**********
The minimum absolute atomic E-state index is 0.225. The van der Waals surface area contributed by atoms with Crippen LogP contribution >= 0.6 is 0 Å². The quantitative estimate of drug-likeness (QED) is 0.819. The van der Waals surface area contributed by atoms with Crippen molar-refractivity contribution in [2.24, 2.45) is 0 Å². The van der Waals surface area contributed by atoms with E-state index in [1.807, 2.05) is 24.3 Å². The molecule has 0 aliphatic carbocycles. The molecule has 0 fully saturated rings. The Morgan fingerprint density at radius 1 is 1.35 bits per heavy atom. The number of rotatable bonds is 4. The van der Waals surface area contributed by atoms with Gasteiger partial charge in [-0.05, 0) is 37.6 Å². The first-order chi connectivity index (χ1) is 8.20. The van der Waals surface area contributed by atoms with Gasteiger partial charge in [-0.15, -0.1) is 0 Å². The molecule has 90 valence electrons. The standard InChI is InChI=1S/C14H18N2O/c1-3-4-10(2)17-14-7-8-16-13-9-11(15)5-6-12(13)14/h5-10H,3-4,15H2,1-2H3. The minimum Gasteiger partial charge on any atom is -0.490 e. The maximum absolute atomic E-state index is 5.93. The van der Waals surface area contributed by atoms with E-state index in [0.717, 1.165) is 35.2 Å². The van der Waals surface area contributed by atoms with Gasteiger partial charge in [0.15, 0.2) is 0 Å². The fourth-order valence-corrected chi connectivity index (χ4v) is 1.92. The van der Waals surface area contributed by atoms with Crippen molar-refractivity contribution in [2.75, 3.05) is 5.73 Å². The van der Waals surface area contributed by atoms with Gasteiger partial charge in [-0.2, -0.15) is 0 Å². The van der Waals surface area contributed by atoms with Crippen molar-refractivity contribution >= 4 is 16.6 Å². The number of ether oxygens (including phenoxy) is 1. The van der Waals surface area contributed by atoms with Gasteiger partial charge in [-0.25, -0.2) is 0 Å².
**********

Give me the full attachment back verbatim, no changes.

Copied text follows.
The minimum absolute atomic E-state index is 0.225. The van der Waals surface area contributed by atoms with Crippen LogP contribution >= 0.6 is 0 Å². The quantitative estimate of drug-likeness (QED) is 0.819. The van der Waals surface area contributed by atoms with Crippen molar-refractivity contribution in [2.24, 2.45) is 0 Å². The van der Waals surface area contributed by atoms with E-state index in [1.807, 2.05) is 24.3 Å². The molecule has 0 aliphatic carbocycles. The molecule has 0 fully saturated rings. The Morgan fingerprint density at radius 1 is 1.35 bits per heavy atom. The number of rotatable bonds is 4. The van der Waals surface area contributed by atoms with Gasteiger partial charge in [-0.05, 0) is 37.6 Å². The first-order chi connectivity index (χ1) is 8.20. The van der Waals surface area contributed by atoms with Gasteiger partial charge in [-0.15, -0.1) is 0 Å². The molecule has 90 valence electrons. The standard InChI is InChI=1S/C14H18N2O/c1-3-4-10(2)17-14-7-8-16-13-9-11(15)5-6-12(13)14/h5-10H,3-4,15H2,1-2H3. The minimum Gasteiger partial charge on any atom is -0.490 e. The maximum absolute atomic E-state index is 5.93. The van der Waals surface area contributed by atoms with E-state index in [0.717, 1.165) is 35.2 Å². The van der Waals surface area contributed by atoms with Gasteiger partial charge in [0.15, 0.2) is 0 Å². The fourth-order valence-corrected chi connectivity index (χ4v) is 1.92. The van der Waals surface area contributed by atoms with Crippen molar-refractivity contribution in [2.75, 3.05) is 5.73 Å². The van der Waals surface area contributed by atoms with Gasteiger partial charge in [-0.2, -0.15) is 0 Å². The van der Waals surface area contributed by atoms with Crippen molar-refractivity contribution >= 4 is 16.6 Å². The number of ether oxygens (including phenoxy) is 1. The van der Waals surface area contributed by atoms with Gasteiger partial charge in [-0.25, -0.2) is 0 Å².